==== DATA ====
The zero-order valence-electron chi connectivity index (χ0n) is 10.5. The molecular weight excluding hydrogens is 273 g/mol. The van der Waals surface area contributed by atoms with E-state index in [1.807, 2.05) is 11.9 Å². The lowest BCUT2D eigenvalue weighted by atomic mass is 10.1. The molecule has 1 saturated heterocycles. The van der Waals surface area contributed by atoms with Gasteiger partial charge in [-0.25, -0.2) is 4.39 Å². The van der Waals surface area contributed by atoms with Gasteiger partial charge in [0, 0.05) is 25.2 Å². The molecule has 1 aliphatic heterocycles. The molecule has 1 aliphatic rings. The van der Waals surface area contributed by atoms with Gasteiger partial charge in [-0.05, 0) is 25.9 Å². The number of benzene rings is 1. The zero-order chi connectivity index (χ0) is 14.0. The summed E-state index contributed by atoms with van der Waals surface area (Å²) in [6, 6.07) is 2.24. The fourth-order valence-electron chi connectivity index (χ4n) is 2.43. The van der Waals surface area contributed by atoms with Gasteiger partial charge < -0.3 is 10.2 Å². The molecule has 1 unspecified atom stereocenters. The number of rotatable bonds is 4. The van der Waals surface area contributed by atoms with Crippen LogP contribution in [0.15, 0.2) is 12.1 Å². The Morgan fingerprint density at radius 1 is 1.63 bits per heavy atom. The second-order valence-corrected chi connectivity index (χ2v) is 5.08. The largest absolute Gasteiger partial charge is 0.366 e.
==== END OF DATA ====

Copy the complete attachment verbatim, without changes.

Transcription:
The zero-order valence-electron chi connectivity index (χ0n) is 10.5. The molecular weight excluding hydrogens is 273 g/mol. The van der Waals surface area contributed by atoms with E-state index in [1.807, 2.05) is 11.9 Å². The lowest BCUT2D eigenvalue weighted by atomic mass is 10.1. The molecule has 1 saturated heterocycles. The van der Waals surface area contributed by atoms with Gasteiger partial charge in [-0.25, -0.2) is 4.39 Å². The van der Waals surface area contributed by atoms with Gasteiger partial charge in [0, 0.05) is 25.2 Å². The molecule has 1 aliphatic heterocycles. The molecule has 1 aliphatic rings. The van der Waals surface area contributed by atoms with Gasteiger partial charge in [-0.05, 0) is 25.9 Å². The number of benzene rings is 1. The zero-order chi connectivity index (χ0) is 14.0. The summed E-state index contributed by atoms with van der Waals surface area (Å²) in [6, 6.07) is 2.24. The fourth-order valence-electron chi connectivity index (χ4n) is 2.43. The van der Waals surface area contributed by atoms with Gasteiger partial charge < -0.3 is 10.2 Å². The molecule has 1 unspecified atom stereocenters. The number of rotatable bonds is 4. The van der Waals surface area contributed by atoms with Crippen LogP contribution in [0.15, 0.2) is 12.1 Å². The Morgan fingerprint density at radius 1 is 1.63 bits per heavy atom. The second-order valence-corrected chi connectivity index (χ2v) is 5.08. The largest absolute Gasteiger partial charge is 0.366 e.